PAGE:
Business groups are the most prominent category of advocacy groups; over half among all registered lobbyists work with business organizations. For a particular company, certain business lobbyists operate, lobbying exclusively for that business. In order to support all of their interests, businesses often form alliances with companies from the same sector. For example, the Federation of Indian Chamber of Commerce and Industry (FICCI), Associated Chamber of Commerce and Industry of India (ASSOCHAM), Federation of All India Foodgrain Dealers Association (FAIFDA), etc.
Labor movements are unions working to raise salaries and improve working conditions for both professional and unqualified workers. There is very little control for individual workers, however, banded together, they may exert considerable impact. For example, Indian National Trade Union Congress (INTUC), Hind Mazdoor Sabha (HMS), Bharatiya Mazdoor Sangh (BMS), All-India Trade Union Congress (AITUC).
Many professionals have structured associations that set specific guidelines for the practice, control procedures and promote standards of behavior. Professional groups also lobby the government on issues relating to their field. For example, the All India Federation of University and College Teachers (AIFUCT), Indian Medical Association (IMA), Bar Council of India (BCI).
Agricultural associations represent farmers’ interests. For decades, farmers have been structured to defend themselves against price fluctuations and other problems. The growth of peasant groups in India was largely due to the displacement of the Zamindari System, Panchayati Raj implementation, land reform initiatives, the Green Revolution Movement. All India Kisan Sabha, Bharatiya Kisan Union are examples of agricultural groups in India.
Before Independence and after Independence, the student organizations in India have served as interest groups. They try to pressurize government policy on various main issues; their issues, activities are not only limited to topics of education. Some of the student organizations are Akhila Bhartiya Vidyarthi Parishad (ABVP), All India Students Federation (AISF), National Students Union of India (NSUI).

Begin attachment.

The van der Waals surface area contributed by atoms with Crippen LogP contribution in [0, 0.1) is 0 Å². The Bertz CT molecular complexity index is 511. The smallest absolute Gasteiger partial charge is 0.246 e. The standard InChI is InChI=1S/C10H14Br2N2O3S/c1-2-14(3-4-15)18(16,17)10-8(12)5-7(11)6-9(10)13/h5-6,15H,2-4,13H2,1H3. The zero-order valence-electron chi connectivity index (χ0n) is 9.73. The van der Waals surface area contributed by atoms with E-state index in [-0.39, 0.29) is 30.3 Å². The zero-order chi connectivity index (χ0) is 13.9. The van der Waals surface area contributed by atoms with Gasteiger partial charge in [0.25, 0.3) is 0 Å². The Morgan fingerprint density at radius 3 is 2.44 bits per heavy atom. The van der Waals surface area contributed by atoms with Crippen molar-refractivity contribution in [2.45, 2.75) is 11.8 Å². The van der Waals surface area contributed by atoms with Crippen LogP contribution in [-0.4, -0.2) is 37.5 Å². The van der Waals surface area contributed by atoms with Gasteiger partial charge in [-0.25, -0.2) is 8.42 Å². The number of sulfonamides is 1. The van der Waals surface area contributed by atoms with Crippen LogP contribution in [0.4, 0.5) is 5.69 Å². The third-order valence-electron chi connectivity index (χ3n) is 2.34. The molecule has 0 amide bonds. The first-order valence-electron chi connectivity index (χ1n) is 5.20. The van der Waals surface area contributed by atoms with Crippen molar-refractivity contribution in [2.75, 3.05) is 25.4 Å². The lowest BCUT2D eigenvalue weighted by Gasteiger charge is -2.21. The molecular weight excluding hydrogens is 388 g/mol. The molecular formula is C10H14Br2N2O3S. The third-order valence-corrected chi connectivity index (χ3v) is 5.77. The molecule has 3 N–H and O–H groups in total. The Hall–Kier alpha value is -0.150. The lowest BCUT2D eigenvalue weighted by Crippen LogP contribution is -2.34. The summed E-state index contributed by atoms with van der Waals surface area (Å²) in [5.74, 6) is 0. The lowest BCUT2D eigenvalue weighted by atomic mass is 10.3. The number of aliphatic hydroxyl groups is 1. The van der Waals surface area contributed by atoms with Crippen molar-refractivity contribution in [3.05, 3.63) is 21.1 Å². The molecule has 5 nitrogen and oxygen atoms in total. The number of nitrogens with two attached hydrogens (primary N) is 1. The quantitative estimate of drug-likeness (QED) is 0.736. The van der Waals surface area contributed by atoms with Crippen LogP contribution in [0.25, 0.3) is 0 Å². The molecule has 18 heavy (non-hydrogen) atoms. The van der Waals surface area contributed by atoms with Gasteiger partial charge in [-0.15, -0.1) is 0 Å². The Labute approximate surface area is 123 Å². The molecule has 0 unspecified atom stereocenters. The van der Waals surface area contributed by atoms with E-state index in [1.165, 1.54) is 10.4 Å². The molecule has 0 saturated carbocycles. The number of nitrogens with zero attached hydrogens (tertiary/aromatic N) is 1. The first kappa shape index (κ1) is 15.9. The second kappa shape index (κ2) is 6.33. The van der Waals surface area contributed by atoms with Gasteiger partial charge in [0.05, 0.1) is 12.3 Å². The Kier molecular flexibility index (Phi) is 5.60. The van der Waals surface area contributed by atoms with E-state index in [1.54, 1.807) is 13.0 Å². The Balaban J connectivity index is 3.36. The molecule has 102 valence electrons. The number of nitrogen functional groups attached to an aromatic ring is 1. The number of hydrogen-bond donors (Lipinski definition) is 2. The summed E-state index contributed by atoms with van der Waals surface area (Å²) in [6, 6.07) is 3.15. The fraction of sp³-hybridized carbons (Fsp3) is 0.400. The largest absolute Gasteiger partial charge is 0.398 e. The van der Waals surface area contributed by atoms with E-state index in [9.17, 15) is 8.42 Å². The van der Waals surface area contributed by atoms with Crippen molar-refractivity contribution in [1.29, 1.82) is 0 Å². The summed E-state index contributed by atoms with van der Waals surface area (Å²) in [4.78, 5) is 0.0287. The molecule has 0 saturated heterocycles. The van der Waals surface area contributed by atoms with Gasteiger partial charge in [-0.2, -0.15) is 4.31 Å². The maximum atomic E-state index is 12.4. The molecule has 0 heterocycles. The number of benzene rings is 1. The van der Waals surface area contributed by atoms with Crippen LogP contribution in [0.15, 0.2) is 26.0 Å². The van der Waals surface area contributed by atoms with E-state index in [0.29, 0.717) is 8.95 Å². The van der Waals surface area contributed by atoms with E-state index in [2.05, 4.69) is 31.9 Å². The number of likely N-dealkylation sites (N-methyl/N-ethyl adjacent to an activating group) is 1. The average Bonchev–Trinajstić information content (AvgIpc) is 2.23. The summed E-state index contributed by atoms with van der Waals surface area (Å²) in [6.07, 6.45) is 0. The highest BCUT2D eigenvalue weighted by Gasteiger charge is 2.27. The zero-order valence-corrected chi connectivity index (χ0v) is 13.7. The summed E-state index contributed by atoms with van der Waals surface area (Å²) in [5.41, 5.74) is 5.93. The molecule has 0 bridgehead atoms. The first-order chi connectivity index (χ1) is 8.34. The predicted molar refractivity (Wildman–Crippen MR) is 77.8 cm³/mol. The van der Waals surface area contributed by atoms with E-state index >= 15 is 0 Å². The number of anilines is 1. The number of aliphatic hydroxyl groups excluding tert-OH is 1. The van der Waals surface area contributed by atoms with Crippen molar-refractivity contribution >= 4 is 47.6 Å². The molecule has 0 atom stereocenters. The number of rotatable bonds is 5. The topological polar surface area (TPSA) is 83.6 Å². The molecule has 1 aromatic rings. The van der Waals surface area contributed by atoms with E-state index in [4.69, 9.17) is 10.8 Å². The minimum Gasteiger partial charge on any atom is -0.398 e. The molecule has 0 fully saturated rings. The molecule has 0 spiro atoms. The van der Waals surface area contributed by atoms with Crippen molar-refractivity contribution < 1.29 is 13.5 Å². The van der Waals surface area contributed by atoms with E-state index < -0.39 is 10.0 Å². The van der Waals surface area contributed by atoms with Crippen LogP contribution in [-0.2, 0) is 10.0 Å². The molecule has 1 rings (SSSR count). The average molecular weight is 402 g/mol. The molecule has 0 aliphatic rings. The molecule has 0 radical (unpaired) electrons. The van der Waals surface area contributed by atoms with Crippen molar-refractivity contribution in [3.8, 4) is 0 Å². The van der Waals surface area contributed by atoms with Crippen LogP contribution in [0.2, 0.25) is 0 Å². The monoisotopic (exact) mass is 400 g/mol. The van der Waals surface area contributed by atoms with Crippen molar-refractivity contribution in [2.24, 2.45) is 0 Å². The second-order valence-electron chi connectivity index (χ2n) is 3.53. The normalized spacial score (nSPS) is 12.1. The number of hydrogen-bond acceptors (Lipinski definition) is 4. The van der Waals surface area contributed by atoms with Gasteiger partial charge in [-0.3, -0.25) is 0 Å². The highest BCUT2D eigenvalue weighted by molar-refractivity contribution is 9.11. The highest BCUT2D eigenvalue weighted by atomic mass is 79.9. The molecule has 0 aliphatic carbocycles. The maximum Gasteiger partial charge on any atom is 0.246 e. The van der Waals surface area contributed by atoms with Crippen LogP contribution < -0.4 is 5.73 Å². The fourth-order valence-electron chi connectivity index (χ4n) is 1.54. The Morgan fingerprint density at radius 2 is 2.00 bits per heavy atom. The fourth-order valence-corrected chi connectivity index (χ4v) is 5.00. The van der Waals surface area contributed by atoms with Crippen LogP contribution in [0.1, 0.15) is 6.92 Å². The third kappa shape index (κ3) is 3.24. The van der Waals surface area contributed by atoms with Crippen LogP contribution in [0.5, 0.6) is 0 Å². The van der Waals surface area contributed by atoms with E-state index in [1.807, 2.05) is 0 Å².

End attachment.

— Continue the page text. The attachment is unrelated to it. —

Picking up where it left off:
In addition to these, in India, there are numerous community organizations. On the basis of caste, class, and faith, these community groups are organized. Backward Caste Federation, Scheduled Caste Federation, etc. are some forms of caste organizations. Some organizations such as Vishwa Hindu Parishad, Christian Conference of Northern and Southern India, etc. are among other organizations representing interests.
Functions and Role of Interest Group
The function of the interest group is indirect, typically invisible and sporadic, and yet a very important component of the system of administration. The rise of trusts and monopolies and the battle over tariffs led to these being established. Behind the parties, it’s a breathing culture. The position of these groups is as critical as that of a political party that exists in any country.
Together, political parties and interest groups play a significant role in the power struggle of a nation. Leadership, management skills, mass media, the economic power base, and mobilization strategies decide their ability. In addition, they use techniques of lobbying, attack, strike, demonstration, financing political groups, party forums, etc. Even though the position of the interest group is indirect, several critical administration activities are facilitated.
Interest Groups Shortcomings
Misuse of power: instead of using pressure groups to control the electoral process, they become vehicles and implements to subserve political desires.
Extremism propagation: Interest groups may allow too much control from non-elected radical minority groups over the government, which could lead to unpopular consequences in turn.
Narrow selfish interests: Unlike interest groups in the developing countries of the West, these groups are grouped around religious, regional, and ethnic problems in India, where they are invariably organized to protect economic, social, cultural interests, etc. The socio-economic interests are eclipsed by several time variables of caste and religion. The outcome is that, instead of playing a valuable role in the democratic administrative process, they are confined to acting with specific egoistic interests.
Instability: There is no independent life of most interest groups; they are dysfunctional and lack dedication, their loyalties change with political circumstances that endanger general welfare. They also resort to unlawful means, such as assault. One such example is the Naxalite movement in West Bengal, which began in 1967.
The presence of a community is now, amid considerable criticism, an essential and helpful feature of a democratic system. These groups cultivate national and personal interests and form a connection between people and the government to communicate. They provide the information necessary to hold the nation alive politically.
Democratic politics must be politics today by consultation, dialogue, and a certain amount of negotiation. Without the interest groups, this would not occur. Society has become extremely complicated and a person can not follow their interest on their own, for this, they need an interest group. These are so important that they are not limited to the needs or any form of government of developed or developing nations.